I read a quote long ago that said something along the lines of this: bad endings are more memorable than good ones. I’ve always cherished that quote, because it gives me hope as a gamer, movie lover, and avid reader that I don’t necessarily need to reach a great ending, just one that’ll stick with me.
Frank Herbert (Dune series) also has a great quote on endings: “There is no real ending. It’s just the place where you stop the story.” This is also a great way to think about endings. Sometimes I think there’s so much emphasis placed on ending in spectacular fashion that people become ending snobs, unable to be pleased no matter what happens when the story is over.
True to form, there are only a handful of video game endings I can recall with any clarity, some of them good, some of them bad; and there are games wherein the ending sticks with me because it was the end of a fantastic game, a game I never wished to end and still I journeyed onward, pursuing a conclusion to something I didn’t want to conclude. This may be why I’ve played The Elder Scrolls V: Skyrim since release (November 2011) and have never finished the main quest line. I feel like it’s one of those games where once I reach the finish line, I’ll never start over, no matter how much I’ve enjoyed myself. Or it could also be that every few steps I glance sideways and see something intriguing, so I wander off, lost for hours and hours.
There haven’t been many games like this for me. But one in particular still gives me that particular feeling when I reminisce – The Legend of Zelda: Ocarina of Time. It was probably my age, lack of money, and my inexperience with the role-playing genre that I felt completely part of Hyrule as I explored everything and completed every quest, wanting the game to continue forever. I still remember buying the game at KB Toys, waiting in line on Black Friday with my siblings and parents because, for whatever reason, my brother and I heard The Legend of Zelda games were pretty good.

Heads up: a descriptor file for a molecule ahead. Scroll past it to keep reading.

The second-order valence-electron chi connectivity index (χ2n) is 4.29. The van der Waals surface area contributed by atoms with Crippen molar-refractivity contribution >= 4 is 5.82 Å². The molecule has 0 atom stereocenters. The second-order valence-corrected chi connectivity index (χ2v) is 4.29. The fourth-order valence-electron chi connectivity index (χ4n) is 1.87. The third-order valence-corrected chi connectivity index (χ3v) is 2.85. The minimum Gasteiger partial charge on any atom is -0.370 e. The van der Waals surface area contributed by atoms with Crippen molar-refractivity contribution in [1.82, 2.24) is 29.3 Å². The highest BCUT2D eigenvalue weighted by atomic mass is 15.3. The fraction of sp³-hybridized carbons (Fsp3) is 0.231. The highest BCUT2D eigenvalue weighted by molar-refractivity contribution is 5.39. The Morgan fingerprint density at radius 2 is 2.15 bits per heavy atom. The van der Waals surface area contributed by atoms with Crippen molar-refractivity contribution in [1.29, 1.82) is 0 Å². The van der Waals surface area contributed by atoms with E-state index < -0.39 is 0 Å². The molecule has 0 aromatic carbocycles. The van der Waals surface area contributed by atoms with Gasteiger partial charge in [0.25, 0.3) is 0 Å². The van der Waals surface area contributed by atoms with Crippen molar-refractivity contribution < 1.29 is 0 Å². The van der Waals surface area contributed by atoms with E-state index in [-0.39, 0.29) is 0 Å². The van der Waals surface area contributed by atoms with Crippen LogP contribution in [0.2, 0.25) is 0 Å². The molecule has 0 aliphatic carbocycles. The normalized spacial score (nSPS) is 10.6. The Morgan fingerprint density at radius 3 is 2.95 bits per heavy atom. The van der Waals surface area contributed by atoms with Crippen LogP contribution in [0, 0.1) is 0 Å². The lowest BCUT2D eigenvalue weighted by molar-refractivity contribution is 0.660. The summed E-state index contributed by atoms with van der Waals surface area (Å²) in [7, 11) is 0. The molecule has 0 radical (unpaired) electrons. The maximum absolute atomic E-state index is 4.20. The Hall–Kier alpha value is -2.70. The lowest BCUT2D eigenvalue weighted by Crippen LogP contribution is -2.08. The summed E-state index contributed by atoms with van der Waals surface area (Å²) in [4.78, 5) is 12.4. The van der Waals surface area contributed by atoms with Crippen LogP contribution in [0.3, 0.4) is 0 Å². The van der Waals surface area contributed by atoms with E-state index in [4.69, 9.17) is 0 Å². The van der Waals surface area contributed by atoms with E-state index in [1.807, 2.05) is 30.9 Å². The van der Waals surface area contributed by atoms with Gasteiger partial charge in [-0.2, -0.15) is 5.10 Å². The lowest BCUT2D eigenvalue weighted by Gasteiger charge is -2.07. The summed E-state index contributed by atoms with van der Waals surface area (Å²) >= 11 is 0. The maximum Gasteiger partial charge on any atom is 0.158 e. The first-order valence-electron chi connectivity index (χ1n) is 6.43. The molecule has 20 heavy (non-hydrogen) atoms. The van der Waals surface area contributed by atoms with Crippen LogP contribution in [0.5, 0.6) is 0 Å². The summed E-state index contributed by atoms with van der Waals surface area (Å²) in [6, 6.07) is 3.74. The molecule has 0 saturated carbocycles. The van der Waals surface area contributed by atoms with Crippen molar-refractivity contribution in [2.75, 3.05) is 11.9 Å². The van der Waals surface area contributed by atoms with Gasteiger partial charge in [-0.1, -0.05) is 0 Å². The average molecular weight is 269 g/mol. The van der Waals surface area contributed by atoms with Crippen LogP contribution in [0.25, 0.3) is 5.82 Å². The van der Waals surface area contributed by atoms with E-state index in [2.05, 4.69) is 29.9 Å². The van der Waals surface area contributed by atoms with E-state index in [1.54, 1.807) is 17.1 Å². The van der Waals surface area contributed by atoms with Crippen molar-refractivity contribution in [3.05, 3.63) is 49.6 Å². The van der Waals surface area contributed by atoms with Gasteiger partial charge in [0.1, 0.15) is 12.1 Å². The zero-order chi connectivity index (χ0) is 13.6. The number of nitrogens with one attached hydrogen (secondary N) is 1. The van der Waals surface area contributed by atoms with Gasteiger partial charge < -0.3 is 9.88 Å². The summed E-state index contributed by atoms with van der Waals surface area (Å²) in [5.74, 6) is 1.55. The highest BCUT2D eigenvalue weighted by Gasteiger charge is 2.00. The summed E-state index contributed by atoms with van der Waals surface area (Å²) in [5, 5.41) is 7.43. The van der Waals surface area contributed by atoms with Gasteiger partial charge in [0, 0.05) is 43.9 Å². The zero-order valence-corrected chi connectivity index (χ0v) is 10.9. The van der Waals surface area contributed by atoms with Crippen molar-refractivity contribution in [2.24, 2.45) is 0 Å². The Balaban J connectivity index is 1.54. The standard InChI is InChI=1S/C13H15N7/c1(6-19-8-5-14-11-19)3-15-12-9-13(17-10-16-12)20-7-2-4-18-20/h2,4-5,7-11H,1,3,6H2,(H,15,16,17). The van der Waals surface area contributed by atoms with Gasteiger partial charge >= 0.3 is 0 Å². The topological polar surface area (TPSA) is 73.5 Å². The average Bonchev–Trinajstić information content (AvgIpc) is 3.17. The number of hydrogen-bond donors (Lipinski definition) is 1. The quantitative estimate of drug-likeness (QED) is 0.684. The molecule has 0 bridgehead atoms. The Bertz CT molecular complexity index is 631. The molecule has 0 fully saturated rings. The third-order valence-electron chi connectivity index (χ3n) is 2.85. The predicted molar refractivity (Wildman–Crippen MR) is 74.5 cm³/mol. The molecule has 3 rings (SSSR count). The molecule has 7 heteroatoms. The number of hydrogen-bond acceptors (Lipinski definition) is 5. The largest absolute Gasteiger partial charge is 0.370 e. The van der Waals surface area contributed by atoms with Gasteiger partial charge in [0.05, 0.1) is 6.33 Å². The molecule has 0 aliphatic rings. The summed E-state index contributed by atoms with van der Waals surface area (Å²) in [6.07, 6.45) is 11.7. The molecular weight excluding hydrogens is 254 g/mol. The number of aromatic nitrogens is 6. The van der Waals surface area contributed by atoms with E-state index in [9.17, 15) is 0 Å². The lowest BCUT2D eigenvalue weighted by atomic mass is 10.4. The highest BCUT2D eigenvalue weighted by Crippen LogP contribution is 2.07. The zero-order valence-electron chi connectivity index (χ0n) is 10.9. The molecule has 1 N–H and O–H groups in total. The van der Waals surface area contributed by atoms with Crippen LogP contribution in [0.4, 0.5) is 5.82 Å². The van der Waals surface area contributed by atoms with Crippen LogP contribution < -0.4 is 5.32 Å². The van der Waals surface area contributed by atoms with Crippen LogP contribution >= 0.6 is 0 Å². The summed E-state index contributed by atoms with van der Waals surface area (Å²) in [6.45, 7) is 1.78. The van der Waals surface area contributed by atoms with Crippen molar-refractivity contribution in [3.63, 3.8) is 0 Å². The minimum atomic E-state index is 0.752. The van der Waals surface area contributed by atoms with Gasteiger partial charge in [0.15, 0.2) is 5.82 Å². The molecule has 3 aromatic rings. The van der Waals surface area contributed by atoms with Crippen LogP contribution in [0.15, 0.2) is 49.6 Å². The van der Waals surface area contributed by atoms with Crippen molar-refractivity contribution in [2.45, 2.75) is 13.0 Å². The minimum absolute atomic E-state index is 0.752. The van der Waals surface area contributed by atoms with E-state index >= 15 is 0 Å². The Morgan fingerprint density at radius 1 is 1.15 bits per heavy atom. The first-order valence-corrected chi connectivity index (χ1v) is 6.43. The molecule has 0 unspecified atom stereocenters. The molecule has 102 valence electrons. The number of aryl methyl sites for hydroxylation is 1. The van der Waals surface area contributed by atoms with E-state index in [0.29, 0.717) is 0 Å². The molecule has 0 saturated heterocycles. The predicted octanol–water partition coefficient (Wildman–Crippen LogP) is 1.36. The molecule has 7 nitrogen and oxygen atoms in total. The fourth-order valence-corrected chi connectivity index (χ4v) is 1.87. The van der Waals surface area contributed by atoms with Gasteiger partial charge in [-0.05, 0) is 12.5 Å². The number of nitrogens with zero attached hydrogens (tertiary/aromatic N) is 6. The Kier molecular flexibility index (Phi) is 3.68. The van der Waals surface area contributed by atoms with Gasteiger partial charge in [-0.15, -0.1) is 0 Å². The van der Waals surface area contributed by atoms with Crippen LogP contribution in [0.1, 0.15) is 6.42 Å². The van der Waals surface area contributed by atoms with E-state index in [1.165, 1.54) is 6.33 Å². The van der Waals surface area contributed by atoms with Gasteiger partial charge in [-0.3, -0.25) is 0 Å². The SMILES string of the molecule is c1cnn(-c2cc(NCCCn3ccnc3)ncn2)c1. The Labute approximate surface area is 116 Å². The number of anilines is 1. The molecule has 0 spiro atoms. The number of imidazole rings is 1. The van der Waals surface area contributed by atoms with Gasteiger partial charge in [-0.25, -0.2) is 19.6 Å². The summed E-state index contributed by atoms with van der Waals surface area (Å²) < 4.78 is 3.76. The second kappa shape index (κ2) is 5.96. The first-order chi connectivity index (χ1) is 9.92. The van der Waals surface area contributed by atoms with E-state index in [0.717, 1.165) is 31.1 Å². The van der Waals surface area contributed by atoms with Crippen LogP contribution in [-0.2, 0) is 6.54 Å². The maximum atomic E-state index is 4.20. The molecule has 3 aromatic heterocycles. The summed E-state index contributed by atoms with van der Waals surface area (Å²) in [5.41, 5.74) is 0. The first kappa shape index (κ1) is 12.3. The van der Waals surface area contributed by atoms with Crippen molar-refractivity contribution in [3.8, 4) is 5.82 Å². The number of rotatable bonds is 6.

The ending of Ocarina of Time was emotional for me; I knew I’d never get to experience it for the first time again, and it was over, and I didn’t know what to do. There may have been tears, I’m not sure. Still, it was a great ending, a happy one; good triumphed over evil and so on. The credits rolled and the camera travels back over Hyrule, retracing the places and memories, people celebrating peace, and Link and Zelda meet again in the garden. It’s a phenomenal ending, one of my personal favorites.
There’s also a television series, The Sopranos, that I personally thought had one of the greatest endings I’d ever seen. Again, I was emotionally caput; I’d invested so much time into these characters lives, I hated for it all to be over. Other people think it’s one of the worst endings to a television series ever created. I think if people paid any attention during the entirety of the shows run, they wouldn’t have been so terribly disappointed. I can still picture every moment from that final scene, in part because of Journey’s Don’t Stop Believin’ (I won’t), and in a much larger part because of how it actually ended. I love that the ending spurned so many theories on its meaning. People waste too much energy on these sorts of things, but they’re fun to read, even if they’re completely wrong.
Let’s stop for a moment and appreciate the amount of work it takes to create something other people feel so invested in, and then to try and write an ending that is both memorable and won’t create unnecessary backlash because it wasn’t what the player or viewer wanted. We’re just along for the ride. Absolutely scream and shout if it was terrible; but still take a moment to appreciate it.
Endings are a fun topic in video games. What are some of your favorites? Be sure to share in the comments, good and bad, memorable and unmemorable. Please don’t spoil any, though – I still haven’t finished Mass Effect 3.
The important thing about endings is…